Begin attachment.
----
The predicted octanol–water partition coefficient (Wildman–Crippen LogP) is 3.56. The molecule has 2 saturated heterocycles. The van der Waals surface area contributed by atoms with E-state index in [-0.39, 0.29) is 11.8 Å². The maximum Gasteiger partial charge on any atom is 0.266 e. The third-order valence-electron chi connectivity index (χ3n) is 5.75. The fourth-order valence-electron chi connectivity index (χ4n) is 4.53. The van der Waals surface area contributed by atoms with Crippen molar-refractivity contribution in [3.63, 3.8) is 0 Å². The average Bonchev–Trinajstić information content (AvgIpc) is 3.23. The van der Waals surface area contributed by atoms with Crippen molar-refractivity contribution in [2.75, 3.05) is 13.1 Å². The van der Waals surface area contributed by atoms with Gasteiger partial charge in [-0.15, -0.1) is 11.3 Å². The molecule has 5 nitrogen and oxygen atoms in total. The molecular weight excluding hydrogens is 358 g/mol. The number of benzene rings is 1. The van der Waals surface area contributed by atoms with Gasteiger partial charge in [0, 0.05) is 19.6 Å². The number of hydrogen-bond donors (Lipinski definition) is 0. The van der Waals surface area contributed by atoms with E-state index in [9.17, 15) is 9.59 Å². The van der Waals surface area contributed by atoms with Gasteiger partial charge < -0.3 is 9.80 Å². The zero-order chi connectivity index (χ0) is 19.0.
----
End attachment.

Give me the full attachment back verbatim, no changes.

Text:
The predicted octanol–water partition coefficient (Wildman–Crippen LogP) is 3.56. The molecule has 2 saturated heterocycles. The van der Waals surface area contributed by atoms with E-state index in [-0.39, 0.29) is 11.8 Å². The maximum Gasteiger partial charge on any atom is 0.266 e. The third-order valence-electron chi connectivity index (χ3n) is 5.75. The fourth-order valence-electron chi connectivity index (χ4n) is 4.53. The van der Waals surface area contributed by atoms with Crippen molar-refractivity contribution in [3.63, 3.8) is 0 Å². The average Bonchev–Trinajstić information content (AvgIpc) is 3.23. The van der Waals surface area contributed by atoms with Crippen molar-refractivity contribution in [2.75, 3.05) is 13.1 Å². The van der Waals surface area contributed by atoms with Gasteiger partial charge in [-0.15, -0.1) is 11.3 Å². The molecule has 5 nitrogen and oxygen atoms in total. The molecular weight excluding hydrogens is 358 g/mol. The number of benzene rings is 1. The van der Waals surface area contributed by atoms with Gasteiger partial charge in [0, 0.05) is 19.6 Å². The number of hydrogen-bond donors (Lipinski definition) is 0. The van der Waals surface area contributed by atoms with E-state index in [9.17, 15) is 9.59 Å². The van der Waals surface area contributed by atoms with Gasteiger partial charge < -0.3 is 9.80 Å². The zero-order chi connectivity index (χ0) is 19.0.